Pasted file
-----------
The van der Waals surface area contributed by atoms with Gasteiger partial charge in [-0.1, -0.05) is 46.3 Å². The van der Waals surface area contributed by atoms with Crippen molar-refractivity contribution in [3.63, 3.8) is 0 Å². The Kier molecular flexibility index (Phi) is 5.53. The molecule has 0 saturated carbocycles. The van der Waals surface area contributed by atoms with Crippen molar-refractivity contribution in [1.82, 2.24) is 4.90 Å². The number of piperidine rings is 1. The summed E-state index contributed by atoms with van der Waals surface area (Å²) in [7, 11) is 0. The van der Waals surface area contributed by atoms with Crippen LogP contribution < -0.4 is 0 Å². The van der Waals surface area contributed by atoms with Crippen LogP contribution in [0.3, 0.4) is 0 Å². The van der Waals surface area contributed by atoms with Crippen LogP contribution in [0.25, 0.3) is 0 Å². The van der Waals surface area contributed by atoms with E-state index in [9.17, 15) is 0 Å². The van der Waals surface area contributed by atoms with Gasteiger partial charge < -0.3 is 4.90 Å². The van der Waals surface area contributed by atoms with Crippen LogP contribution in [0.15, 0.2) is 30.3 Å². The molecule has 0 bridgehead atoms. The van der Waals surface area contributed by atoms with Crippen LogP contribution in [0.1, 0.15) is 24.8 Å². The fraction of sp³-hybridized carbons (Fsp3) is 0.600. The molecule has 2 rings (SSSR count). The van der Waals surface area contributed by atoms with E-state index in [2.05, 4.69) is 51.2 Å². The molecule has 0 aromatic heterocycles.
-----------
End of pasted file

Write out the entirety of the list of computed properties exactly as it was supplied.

The van der Waals surface area contributed by atoms with Gasteiger partial charge in [-0.1, -0.05) is 46.3 Å². The van der Waals surface area contributed by atoms with Crippen molar-refractivity contribution in [3.63, 3.8) is 0 Å². The Kier molecular flexibility index (Phi) is 5.53. The molecule has 0 saturated carbocycles. The van der Waals surface area contributed by atoms with Crippen molar-refractivity contribution in [1.82, 2.24) is 4.90 Å². The number of piperidine rings is 1. The summed E-state index contributed by atoms with van der Waals surface area (Å²) in [7, 11) is 0. The van der Waals surface area contributed by atoms with Crippen LogP contribution < -0.4 is 0 Å². The van der Waals surface area contributed by atoms with Crippen LogP contribution in [0.3, 0.4) is 0 Å². The van der Waals surface area contributed by atoms with Crippen LogP contribution in [0.25, 0.3) is 0 Å². The van der Waals surface area contributed by atoms with E-state index in [9.17, 15) is 0 Å². The van der Waals surface area contributed by atoms with Gasteiger partial charge < -0.3 is 4.90 Å². The van der Waals surface area contributed by atoms with Crippen LogP contribution in [0.15, 0.2) is 30.3 Å². The molecule has 0 bridgehead atoms. The van der Waals surface area contributed by atoms with Crippen LogP contribution in [0.1, 0.15) is 24.8 Å². The fraction of sp³-hybridized carbons (Fsp3) is 0.600. The molecule has 2 rings (SSSR count). The van der Waals surface area contributed by atoms with E-state index in [2.05, 4.69) is 51.2 Å². The molecule has 0 aromatic heterocycles.